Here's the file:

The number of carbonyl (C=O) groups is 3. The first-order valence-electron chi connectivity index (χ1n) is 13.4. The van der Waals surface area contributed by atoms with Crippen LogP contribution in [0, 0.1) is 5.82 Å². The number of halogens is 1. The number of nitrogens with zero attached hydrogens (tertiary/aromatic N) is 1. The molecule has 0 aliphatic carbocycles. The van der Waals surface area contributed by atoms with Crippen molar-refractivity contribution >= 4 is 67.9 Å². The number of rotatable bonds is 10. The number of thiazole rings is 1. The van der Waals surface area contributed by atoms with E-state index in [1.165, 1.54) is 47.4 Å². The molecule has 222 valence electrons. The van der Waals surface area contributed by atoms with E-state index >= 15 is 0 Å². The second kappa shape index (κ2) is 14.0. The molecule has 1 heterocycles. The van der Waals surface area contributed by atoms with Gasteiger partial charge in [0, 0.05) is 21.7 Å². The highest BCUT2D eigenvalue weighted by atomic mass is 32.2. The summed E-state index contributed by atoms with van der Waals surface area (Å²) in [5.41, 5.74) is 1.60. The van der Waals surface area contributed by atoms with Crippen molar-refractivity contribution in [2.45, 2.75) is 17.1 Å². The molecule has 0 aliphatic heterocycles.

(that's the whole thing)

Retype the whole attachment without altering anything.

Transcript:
The number of carbonyl (C=O) groups is 3. The first-order valence-electron chi connectivity index (χ1n) is 13.4. The van der Waals surface area contributed by atoms with Crippen LogP contribution in [0, 0.1) is 5.82 Å². The number of halogens is 1. The number of nitrogens with zero attached hydrogens (tertiary/aromatic N) is 1. The molecule has 0 aliphatic carbocycles. The van der Waals surface area contributed by atoms with Crippen molar-refractivity contribution >= 4 is 67.9 Å². The number of rotatable bonds is 10. The number of thiazole rings is 1. The van der Waals surface area contributed by atoms with E-state index in [1.165, 1.54) is 47.4 Å². The molecule has 222 valence electrons. The van der Waals surface area contributed by atoms with E-state index >= 15 is 0 Å². The second kappa shape index (κ2) is 14.0. The molecule has 1 heterocycles. The van der Waals surface area contributed by atoms with Gasteiger partial charge in [0, 0.05) is 21.7 Å². The highest BCUT2D eigenvalue weighted by atomic mass is 32.2. The summed E-state index contributed by atoms with van der Waals surface area (Å²) in [5.41, 5.74) is 1.60. The van der Waals surface area contributed by atoms with Crippen molar-refractivity contribution in [2.45, 2.75) is 17.1 Å². The molecule has 0 aliphatic heterocycles.